Resistance Gene Identifier: Entirely new codebase, compatible with CARD data (card.json) version 2.0.0 and up (download separately). Open Reading Frame (ORF) prediction using Prodigal, homolog detection using BLAST (default) or DIAMOND, and Strict significance based on CARD curated bitscore cut-offs. Addition of rRNA mutation and efflux over-expression models. Hits of 95% identity or better are automatically listed as Strict. All results organized by revised ARO classification: AMR Gene Family, Drug Class, and Resistance Mechanism. Revised documentation, command line menu, and website graphical interface. The Resistance Gene Identifier is now additionally available via GitHub, https://github.com/arpcard.

Prevalence, Genomes, & Variants: Expansion of our computer-generated data set on the prevalence of AMR genes and variants among the sequenced genomes, plasmids, and whole-genome shotgun assemblies available at NCBI for clinically important pathogens. CARD Prevalence 2.0.0 is based on sequence data acquired from NCBI on August 28, 2017, analyzed using RGI 4.0.0 (DIAMOND homolog detection) and CARD 2.0.0. Now includes results for protein overexpression models and rRNA mutations. All results organized by the revised ARO classification: AMR Gene Family, Drug Class, and Resistance Mechanism. Download files now include 35000+ genome annotations and all predicted sequence variants.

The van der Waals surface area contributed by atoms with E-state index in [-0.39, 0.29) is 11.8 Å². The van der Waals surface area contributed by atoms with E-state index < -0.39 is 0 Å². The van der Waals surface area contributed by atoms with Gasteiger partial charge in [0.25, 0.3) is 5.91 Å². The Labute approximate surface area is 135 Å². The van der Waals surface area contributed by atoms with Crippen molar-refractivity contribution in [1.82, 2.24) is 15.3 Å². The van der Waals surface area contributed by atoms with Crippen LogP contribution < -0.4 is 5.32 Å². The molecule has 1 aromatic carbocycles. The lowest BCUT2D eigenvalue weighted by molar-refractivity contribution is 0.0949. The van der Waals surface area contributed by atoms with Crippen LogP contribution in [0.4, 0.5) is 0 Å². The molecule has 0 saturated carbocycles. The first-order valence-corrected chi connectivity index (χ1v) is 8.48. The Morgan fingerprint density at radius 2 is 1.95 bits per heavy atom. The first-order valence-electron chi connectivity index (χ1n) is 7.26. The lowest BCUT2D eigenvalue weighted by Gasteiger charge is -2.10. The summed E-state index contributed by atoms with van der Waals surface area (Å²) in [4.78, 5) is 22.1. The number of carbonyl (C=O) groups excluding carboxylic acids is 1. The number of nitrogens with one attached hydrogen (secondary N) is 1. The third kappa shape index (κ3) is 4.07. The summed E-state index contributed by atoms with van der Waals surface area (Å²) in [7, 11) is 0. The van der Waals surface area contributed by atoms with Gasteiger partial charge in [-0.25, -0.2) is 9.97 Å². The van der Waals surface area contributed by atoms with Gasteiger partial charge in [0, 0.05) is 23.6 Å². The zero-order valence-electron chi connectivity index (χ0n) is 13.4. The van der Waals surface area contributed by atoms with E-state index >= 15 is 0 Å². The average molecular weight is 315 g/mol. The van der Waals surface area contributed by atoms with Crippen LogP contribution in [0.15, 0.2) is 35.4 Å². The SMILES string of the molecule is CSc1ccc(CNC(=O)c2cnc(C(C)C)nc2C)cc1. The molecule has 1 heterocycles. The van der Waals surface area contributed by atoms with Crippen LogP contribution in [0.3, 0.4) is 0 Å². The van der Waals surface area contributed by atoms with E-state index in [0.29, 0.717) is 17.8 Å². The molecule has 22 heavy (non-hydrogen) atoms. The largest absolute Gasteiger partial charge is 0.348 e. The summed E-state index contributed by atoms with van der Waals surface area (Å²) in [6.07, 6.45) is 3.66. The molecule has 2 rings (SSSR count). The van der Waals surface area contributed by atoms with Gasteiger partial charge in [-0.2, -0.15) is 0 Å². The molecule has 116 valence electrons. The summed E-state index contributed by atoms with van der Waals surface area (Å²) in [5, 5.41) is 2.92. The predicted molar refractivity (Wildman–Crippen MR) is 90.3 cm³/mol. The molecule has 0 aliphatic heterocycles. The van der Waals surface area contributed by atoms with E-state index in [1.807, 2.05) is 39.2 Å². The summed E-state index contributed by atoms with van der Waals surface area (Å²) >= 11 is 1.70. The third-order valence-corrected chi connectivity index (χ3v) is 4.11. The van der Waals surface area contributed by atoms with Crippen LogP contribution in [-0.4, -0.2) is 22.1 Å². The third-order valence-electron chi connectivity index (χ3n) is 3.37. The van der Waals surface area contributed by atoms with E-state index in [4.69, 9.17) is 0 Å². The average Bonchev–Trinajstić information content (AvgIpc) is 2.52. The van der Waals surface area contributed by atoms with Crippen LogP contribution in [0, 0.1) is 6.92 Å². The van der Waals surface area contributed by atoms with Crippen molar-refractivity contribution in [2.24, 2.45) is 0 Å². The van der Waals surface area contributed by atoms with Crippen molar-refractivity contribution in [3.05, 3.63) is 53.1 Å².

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Congratulations to our 3rd year Biochemistry & Biomedical Sciences students upon completion of their research projects! Both will be staying on as summer research students.

 

Tammy Lau – The Importance of Protocol Design for RNA-Seq in the Ongoing Development of a Novel Technology for Tissue Specific Gene Expression Profiling in C. elegans

Arjun Sharma – The Glycopeptide Resistance Predictor

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Congratulations to 4th Year Biomedical Discovery & Commercialization student and McArthur lab member Suman Virdee for her CIHR Undergraduate Summer Studentship Award for her summer project “Development and implementation of computational tools to dissect cancer stem cell circuitry”, a joint project between our laboratory and that of Dr. Kristin Hope!

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genomecanadacolorThe McArthur lab and the Comprehensive Antibiotic Resistance Database are proud to have contributed to the Genome Canada – Canadian Food Inspection Agency Forum on Genomics and Antimicrobial Resistance. The two-day event brought together over sixty leading experts from academic, government, industry and commodities groups to address the challenge of AMR and discuss a path forward. A summary of the Forum and the Workshop Report are now online.